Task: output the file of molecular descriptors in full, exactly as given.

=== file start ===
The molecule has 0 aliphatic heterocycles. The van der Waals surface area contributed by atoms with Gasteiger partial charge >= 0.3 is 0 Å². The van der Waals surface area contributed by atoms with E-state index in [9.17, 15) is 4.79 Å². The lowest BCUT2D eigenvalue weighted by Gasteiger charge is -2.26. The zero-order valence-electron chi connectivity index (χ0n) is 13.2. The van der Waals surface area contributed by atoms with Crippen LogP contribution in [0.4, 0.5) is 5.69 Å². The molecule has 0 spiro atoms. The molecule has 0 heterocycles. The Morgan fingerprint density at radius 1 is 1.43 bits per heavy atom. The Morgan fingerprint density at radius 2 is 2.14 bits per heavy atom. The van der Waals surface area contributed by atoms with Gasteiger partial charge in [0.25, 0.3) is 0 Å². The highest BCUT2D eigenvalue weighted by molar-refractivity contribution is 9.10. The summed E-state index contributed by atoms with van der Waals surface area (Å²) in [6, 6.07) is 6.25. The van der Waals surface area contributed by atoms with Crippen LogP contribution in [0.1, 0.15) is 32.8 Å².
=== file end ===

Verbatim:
The molecule has 0 aliphatic heterocycles. The van der Waals surface area contributed by atoms with Gasteiger partial charge >= 0.3 is 0 Å². The van der Waals surface area contributed by atoms with E-state index in [9.17, 15) is 4.79 Å². The lowest BCUT2D eigenvalue weighted by Gasteiger charge is -2.26. The zero-order valence-electron chi connectivity index (χ0n) is 13.2. The van der Waals surface area contributed by atoms with Crippen LogP contribution in [0.4, 0.5) is 5.69 Å². The molecule has 0 spiro atoms. The molecule has 0 heterocycles. The Morgan fingerprint density at radius 1 is 1.43 bits per heavy atom. The Morgan fingerprint density at radius 2 is 2.14 bits per heavy atom. The van der Waals surface area contributed by atoms with Gasteiger partial charge in [0.25, 0.3) is 0 Å². The highest BCUT2D eigenvalue weighted by molar-refractivity contribution is 9.10. The summed E-state index contributed by atoms with van der Waals surface area (Å²) in [6, 6.07) is 6.25. The van der Waals surface area contributed by atoms with Crippen LogP contribution in [0.1, 0.15) is 32.8 Å².